A prominent cross-bench peer has proposed the creation of a super-watchdog to deal with aspects of data privacy and security enforcement.
Merlin, Earl of Erroll on Thursday called for two governmental data watchdogs, the Information Commissioner's Office (ICO) and the Office of Surveillance Commissioners (OSC), to be combined. At present, the ICO endeavours to enforce data laws and regulations, while the OSC monitors covert surveillance operations by public sector agencies.
Speaking to ZDNet.co.uk, Lord Erroll said the ICO and the OSC should be rolled into one super-watchdog. This would solve a number of problems, said the peer, including the situation whereby the surveillance commissioner is primarily accountable to the Home Office, and then to parliament. "It's wrong that the surveillance commissioner reports to the home secretary rather than directly to parliament," said Lord Erroll, a member of the House of Lords Science and Technology Committee. "In many cases, he's trying to report abuses of the home secretary's powers, so to report to the home secretary is ridiculous."
Lord Erroll added that the problem was similar to that of the Intelligence and Security Committee, which reports to the prime minister. "As the Intelligence and Security Committee reports on abuse of executive power, it's the wrong reporting path," he said.
The ICO would also benefit from being amalgamated into one authority, said Lord Erroll, as is would make Richard Thomas, the Information Commissioner, less of a "target" if his office makes suggestions that parliament finds unpopular.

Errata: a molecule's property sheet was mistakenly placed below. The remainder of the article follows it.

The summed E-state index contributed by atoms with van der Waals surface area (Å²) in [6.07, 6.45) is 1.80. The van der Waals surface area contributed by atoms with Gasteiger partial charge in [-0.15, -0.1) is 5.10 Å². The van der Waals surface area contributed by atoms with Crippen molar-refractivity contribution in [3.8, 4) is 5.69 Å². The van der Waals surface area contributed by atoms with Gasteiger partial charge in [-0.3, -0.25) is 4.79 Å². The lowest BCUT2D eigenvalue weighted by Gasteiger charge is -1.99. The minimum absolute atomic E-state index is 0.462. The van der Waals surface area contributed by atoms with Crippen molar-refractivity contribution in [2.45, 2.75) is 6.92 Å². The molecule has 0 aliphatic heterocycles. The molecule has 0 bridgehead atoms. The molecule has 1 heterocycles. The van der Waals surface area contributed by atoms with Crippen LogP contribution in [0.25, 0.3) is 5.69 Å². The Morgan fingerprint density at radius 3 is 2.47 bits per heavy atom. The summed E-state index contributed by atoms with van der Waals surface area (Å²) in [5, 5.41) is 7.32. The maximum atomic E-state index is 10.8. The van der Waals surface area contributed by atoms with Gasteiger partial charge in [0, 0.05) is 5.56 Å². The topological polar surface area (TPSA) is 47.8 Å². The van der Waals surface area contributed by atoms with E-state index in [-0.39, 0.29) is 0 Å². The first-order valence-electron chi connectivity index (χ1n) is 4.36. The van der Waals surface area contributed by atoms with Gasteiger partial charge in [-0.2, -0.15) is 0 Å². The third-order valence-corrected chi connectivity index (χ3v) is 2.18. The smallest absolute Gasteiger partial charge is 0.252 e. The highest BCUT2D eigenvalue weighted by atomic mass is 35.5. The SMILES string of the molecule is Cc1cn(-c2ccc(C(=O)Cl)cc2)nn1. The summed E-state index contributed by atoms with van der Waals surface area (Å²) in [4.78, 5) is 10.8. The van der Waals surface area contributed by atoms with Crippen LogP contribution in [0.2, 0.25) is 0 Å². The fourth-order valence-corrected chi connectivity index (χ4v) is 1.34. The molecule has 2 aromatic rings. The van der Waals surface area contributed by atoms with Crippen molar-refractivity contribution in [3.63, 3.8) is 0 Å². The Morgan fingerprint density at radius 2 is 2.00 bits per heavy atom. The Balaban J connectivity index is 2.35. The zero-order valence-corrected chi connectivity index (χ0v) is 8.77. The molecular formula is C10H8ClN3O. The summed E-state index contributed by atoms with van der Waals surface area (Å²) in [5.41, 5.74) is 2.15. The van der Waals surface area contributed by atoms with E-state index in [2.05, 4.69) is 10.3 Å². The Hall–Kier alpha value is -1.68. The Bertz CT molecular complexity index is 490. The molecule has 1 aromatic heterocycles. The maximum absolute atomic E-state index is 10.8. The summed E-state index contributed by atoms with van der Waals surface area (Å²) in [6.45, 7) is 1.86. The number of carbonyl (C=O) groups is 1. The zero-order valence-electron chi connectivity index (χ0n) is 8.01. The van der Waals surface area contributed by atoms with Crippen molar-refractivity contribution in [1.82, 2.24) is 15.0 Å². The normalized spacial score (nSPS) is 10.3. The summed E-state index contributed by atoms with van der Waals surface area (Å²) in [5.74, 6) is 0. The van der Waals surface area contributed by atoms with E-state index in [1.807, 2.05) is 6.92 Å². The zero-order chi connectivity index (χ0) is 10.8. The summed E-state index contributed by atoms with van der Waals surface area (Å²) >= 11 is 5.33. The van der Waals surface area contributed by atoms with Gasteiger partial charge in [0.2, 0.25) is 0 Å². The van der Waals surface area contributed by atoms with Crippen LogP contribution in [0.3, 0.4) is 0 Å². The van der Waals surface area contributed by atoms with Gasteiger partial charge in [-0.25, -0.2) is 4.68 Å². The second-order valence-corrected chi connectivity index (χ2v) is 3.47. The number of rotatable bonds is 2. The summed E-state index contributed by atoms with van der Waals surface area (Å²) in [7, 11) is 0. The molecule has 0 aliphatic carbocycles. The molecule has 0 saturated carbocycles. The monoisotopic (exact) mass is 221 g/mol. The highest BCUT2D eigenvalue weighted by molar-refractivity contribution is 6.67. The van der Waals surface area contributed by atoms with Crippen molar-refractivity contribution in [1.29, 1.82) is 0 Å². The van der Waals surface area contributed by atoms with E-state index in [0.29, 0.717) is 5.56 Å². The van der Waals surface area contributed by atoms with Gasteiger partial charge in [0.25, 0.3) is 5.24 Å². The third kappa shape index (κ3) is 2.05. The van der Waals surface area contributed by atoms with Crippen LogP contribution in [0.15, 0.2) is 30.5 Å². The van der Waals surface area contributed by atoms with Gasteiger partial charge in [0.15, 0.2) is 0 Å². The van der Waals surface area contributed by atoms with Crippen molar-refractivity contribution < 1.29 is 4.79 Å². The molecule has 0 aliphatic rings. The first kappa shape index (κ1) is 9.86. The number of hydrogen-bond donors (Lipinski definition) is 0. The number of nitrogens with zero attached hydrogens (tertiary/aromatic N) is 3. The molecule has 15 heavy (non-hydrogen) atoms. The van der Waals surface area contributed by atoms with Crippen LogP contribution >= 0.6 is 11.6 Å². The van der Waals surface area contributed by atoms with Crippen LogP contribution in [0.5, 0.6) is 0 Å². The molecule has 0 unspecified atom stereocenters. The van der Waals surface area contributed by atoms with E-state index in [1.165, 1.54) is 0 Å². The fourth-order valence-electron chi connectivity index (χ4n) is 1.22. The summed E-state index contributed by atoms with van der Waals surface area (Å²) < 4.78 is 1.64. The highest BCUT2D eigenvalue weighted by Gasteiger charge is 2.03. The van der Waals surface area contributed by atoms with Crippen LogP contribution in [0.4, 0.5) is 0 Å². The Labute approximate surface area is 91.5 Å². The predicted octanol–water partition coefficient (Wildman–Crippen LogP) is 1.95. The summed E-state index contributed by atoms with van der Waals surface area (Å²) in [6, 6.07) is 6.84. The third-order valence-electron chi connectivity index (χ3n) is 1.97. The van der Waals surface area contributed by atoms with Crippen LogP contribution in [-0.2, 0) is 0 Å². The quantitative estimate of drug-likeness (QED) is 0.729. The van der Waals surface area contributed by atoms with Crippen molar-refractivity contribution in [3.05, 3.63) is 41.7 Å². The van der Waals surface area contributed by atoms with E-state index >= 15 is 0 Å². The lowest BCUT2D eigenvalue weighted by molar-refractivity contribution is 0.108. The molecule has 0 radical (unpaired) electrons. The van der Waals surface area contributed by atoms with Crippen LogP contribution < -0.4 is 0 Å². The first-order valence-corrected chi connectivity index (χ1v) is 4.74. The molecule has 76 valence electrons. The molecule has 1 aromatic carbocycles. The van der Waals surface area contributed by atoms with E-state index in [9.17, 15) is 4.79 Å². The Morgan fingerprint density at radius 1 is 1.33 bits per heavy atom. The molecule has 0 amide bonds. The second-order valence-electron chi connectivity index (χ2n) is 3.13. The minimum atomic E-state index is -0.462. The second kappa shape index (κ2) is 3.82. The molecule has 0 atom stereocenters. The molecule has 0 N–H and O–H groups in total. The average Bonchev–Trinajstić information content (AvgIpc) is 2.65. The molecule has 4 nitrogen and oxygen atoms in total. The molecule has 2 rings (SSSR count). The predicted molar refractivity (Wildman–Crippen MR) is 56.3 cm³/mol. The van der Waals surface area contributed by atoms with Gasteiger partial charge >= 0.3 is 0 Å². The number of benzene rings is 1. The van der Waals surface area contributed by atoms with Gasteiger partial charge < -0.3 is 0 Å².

"Richard Thomas has come under personal attack in parliament for some decisions," Lord Erroll said. "An obvious one is the attack by MPs over his suggestion that Freedom of Information legislation include the release of information on MP expenses."
The ICO acts as the central reporting point for UK data breaches, such as the Amex, RBS, Natwest customer details reportedly sold on eBay last month.
Lord Erroll suggested the data super-watchdog be called the Personal Identity Protection Authority (PIPA), and quipped that: "He who pays the PIPA calls the tune". PIPA would primarily report to the whole of parliament, rather than an individual department within government, and consist of the ICO, the OSC, senior judges and data-protection experts.
The Ministry of Justice, which administers the ICO, said it had "no plans to merge these offices". The ICO and the OSC declined to comment. The Home Office, which administers the OSC, also declined to comment.